Franfurt: A German government technology agency has warned that new security technology in computers running Microsoft's Windows 8 operating system may actually make PCs more vulnerable to cyber threats, including sabotage.
Germany's Federal Office for Information Security, or BSI, said in a statement posted on its website on Wednesday that federal government agencies and critical infrastructure operators should pay particular attention to the risk.
The warning comes after weeks of public indignation in Germany over leaks related to US surveillance programs. The spying scandal has become a headache for Chancellor Angela Merkel ahead of a September 22 election.
The problem, according to the BSI, is with the use of a computer chip known as the Trusted Platform Module, or TPM 2.0, which is built into Windows 8 computers.
The problem, according to the BSI, is with the use of a computer chip known as the Trusted Platform Module, or TPM 2.0, which is built into Windows 8 computers. TPM 2.0 is designed to better protect PCs by interacting with a variety of security applications.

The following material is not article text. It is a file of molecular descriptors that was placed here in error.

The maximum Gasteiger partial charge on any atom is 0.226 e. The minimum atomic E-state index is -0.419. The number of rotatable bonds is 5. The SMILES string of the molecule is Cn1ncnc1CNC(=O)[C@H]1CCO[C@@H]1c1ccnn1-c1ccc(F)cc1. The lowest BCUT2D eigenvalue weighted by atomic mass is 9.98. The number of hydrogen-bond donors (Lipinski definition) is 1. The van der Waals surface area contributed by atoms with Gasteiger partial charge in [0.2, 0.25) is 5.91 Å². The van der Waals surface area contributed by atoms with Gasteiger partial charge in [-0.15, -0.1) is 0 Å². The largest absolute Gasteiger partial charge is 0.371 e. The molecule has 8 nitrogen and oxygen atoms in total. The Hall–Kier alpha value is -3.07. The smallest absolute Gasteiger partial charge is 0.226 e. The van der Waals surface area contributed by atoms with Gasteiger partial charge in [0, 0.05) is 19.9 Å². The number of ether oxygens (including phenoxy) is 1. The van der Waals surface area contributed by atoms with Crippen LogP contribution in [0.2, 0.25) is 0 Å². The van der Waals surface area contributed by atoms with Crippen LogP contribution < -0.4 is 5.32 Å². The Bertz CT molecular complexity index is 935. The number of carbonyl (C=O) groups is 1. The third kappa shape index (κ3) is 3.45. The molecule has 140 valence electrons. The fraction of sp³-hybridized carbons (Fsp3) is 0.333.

But the BSI, which provides advice on technology and security to the government as well as the public, said the joint implementation of Windows 8 and TPM 2.0 chips could lead to "a loss of control" over both the operating system and hardware, without specifying exactly how that could occur.
"As a result, new risks occur for users, especially for federal and critical infrastructure," it said.
The statement concluded: "The new mechanisms in use can also be used for sabotage by third parties. These risks need to be addressed."
Microsoft declined comment on the BSI statement.
The company provided Reuters with a statement saying that PC makers have the option to turn off TPM technology, so that customers can buy PCs with it disabled.
TPM was developed by the Trusted Computing Group, a non-profit organization backed by technology firms including IBM, Intel, Hewlett-Packard and Microsoft.
The BSI said it was working with the Trusted Computing Group and operating systems producers to find a solution.
A spokeswoman for that group declined to comment on the specific claims raised by the BSI. She said the group has provided PC makers and users with plenty of advice on best security practices to avoid any threats that they may face.
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